The Basilica seats 10,000 pilgrims, and the International Mass is something to be experienced. It is better than it used to be, apparently, as there is more Latin, so there is less need to have prayers in every single different language. Overhead screens also provide translations of some bits... as well as the words for the hymns... karaoke style! The Mass starts at 9:30am, but if you want a seat you need to get there considerably earlier.

At 3pm we have our tour of the town. The "Way of the Jubilee" visits the places mentioned by Pope Benedict in the indulgence he granted for this 150th year: places like the Cachot (the condemned prison where the Soubirous family were living at the time of the apparitions) and the parish church. I missed out this walk for the last couple of years, having been to the places on several occasions previously, in an attempt to pace myself... Lourdes is very hilly. However, if my knee and ankle aren't playing up too much after yesterday's travelling, I hope to make the effort to go along today.

The torchlight procession at 9pm will finish off our day perfectly!

Tuesday 27 May 2008

...And We're Off !

The big day has finally arrived. Because of flight times and the coach journey, it won't be possible to have Mass when we arrive in Lourdes, so we will start off at 8:30am with a Low Mass in the parish before we leave. Then, after a cup of tea, we'll have a special pilgrimage blessing before boarding the coach to Gatwick.

I am busy praying that everything goes according to plan... and that I have remembered to plan everything...

In theory, we should have our own dedicated check-in, courtesy of British Airways. At least, that's what I was promised. If we do, I shall be sure to take a photo, because it'll be a first for me!

We arrive (Deo voluntas) in Toulouse at 4:15pm, and in Lourdes at about 6:45pm (travelling by coach from the airport), which means that we should arrive just in time for dinner at the hotel, and we'll have time to find our rooms and unpack before going to pray the rosary on the torchlight procession at 9pm. Then, those of us who are still conscious will be able to relax in the hotel bar.

I am going to be cheating dreadfully this week. I am making use of Blogger's new scheduling facility, as I'm not sure that I'll be able to get access to a computer - though I'm certain that His Hermeneuticalness will manage it somehow. Anyway, rather than put up a huge post with what we've got planned for the whole week, I'm doing a day-by-day schedule, which will (hopefully) go up each morning. I can add more posts if I do manage to prise Fr. Tim away from the computer in the nearest internet cafe, but there will be a little something for you all in the meantime.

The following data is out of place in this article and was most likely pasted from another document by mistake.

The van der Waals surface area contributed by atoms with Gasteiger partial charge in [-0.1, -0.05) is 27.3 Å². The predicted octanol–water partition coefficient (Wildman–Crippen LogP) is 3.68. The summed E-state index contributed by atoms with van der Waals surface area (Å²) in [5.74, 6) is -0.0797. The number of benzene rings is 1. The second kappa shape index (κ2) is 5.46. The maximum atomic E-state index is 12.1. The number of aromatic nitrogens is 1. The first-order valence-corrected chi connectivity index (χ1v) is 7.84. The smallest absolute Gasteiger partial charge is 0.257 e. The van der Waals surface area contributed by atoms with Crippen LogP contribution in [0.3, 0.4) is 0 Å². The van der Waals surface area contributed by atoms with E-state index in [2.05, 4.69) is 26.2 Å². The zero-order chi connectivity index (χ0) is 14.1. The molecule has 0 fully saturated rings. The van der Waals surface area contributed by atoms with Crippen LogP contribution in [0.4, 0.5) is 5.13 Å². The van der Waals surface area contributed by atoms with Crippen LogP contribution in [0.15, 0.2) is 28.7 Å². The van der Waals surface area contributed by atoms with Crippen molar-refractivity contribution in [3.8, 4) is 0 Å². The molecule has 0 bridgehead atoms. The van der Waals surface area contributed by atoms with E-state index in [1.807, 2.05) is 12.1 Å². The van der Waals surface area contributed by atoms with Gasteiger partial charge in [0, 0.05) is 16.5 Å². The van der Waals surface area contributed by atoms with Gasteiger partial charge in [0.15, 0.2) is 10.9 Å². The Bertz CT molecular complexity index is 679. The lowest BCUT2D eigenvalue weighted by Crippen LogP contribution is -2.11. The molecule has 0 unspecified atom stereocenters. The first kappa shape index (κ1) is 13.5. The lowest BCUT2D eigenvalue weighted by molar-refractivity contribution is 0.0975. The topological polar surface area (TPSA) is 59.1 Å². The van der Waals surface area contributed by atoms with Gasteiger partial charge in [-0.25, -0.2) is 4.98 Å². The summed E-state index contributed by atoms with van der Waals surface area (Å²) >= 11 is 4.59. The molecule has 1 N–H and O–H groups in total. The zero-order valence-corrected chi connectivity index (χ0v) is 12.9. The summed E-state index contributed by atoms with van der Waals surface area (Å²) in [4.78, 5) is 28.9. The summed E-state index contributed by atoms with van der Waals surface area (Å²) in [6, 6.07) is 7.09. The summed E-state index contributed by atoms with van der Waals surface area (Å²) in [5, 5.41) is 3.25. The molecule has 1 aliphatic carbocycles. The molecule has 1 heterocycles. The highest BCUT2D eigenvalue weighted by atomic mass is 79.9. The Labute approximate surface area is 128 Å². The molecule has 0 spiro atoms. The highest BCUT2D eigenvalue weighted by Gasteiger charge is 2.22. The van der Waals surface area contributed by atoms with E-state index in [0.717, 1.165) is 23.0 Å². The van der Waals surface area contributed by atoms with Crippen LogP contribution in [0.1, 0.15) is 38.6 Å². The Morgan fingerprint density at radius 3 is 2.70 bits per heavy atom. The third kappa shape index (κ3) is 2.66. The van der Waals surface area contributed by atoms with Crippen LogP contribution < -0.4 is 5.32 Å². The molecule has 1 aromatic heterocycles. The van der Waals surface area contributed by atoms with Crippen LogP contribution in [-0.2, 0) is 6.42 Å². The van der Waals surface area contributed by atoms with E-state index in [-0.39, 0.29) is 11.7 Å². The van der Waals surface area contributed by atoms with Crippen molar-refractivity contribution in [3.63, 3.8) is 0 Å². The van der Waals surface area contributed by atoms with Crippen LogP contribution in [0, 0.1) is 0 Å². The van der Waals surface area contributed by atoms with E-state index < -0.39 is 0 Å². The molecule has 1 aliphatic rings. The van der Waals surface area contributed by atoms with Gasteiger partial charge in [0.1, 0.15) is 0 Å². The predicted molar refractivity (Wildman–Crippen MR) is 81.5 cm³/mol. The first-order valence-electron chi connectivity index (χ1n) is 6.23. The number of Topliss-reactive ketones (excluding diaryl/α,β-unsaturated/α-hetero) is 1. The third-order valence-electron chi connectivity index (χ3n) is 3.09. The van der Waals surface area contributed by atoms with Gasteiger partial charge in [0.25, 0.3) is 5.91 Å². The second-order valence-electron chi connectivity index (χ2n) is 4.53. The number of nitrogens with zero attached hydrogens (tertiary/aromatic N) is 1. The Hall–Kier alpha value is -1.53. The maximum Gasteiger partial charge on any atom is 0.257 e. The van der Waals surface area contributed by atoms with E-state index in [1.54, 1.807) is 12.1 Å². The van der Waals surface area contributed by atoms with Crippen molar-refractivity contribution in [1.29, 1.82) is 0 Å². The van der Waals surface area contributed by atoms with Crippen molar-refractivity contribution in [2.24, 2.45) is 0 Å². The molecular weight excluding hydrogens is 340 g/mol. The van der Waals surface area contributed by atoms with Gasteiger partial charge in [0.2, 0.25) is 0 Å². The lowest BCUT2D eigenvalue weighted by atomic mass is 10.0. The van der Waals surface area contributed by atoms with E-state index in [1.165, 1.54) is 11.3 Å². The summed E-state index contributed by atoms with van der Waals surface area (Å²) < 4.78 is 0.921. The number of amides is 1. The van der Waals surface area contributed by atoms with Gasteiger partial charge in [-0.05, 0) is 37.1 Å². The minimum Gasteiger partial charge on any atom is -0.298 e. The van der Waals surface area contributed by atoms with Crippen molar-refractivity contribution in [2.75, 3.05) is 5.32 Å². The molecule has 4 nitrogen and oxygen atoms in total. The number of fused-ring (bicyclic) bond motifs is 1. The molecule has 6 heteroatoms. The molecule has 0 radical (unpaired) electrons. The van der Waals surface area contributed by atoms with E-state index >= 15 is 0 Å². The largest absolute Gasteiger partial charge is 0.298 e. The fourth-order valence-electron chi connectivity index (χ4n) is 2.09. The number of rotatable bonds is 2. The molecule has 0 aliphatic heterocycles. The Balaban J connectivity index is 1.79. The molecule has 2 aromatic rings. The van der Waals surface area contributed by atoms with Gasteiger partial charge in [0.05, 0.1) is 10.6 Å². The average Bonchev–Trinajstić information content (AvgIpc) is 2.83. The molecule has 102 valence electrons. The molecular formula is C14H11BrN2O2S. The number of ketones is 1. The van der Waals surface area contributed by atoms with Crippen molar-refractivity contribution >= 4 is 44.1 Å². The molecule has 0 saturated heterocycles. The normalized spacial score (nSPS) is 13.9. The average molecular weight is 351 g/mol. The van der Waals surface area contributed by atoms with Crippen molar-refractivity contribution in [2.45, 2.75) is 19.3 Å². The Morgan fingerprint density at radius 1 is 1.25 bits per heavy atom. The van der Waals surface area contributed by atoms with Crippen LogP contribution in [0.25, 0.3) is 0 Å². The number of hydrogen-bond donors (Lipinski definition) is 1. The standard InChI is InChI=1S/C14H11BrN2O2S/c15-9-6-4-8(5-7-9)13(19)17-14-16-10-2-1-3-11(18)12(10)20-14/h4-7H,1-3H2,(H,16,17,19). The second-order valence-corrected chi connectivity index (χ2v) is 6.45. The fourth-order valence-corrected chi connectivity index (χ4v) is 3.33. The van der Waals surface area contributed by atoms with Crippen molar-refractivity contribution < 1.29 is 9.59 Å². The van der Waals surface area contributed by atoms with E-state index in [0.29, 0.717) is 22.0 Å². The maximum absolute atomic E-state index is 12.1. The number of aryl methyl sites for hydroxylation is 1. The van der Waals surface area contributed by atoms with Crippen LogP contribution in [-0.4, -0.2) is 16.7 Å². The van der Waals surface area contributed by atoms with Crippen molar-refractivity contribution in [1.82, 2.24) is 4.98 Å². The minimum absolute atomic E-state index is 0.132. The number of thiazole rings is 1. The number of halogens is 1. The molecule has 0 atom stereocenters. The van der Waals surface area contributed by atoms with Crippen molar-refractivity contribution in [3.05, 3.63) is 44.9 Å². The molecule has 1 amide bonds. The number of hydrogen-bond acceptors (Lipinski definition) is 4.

And when I get back, there will be a photo-fest, and maybe even a video, so watch this space!

Monday 26 May 2008

Another Noisykid On The Blog...

After the awful tragedy of Noisykid number three's death, a little light gleams. A new noisykid is in the process of making its presence felt. Heartfelt congratulations and many prayers to Dadwithnoisykids, Wifeofdadwithnoisykids, and the Noisykids themselves. I shall pray for you all at the Grotto in Lourdes.

One Bishop Speaks Out...

Bishop Patrick O'Donoghue, the Bishop of Lancaster, appears to have realised what it means to be a Catholic Bishop! Not only did he speak out on Catholic education with his excellent "Fit for Mission: Schools" document, (for which he was hauled up before a Parliamentary Select Committee) but he's also been weighing in on the side of the unborn...

In a statement made last night, Bishop O'Donoghue lamented the lack of ethical considerations (as opposed to the purely "scientific" arguments) in the parliamentary debate, and the rejection of religious arguments. He concluded:

"I would like to personally thank all those Members of Parliament who tabled amendments and voted in defence of unborn human life. I call on all people of faith – Muslim, Jew, Hindu, Buddhist, Sikh, and Christian – who believe in the sanctity of unborn human life to join with the Catholic Church in redoubling their efforts in the continuing campaign for a change in these laws.

"During the 19th century, slavers said black people weren’t human. They were wrong. During the 20th century, the Nazis said Jews weren’t human. They were wrong. Since 1967, the House of Commons has said the unborn are not human. They, too, are wrong."

Twitch of the mantilla to Fr. Ray Blake and John Smeaton, both of whom carry the full text of the Bishop's statement.

On a related note, did anyone else pick up on the fact that, when the Dalai Lama appeared before MPs this week, he was addressed as "Your Holiness," while, when Bishop O'Donoghue attended the Select Committee, it was considered ok to use first names?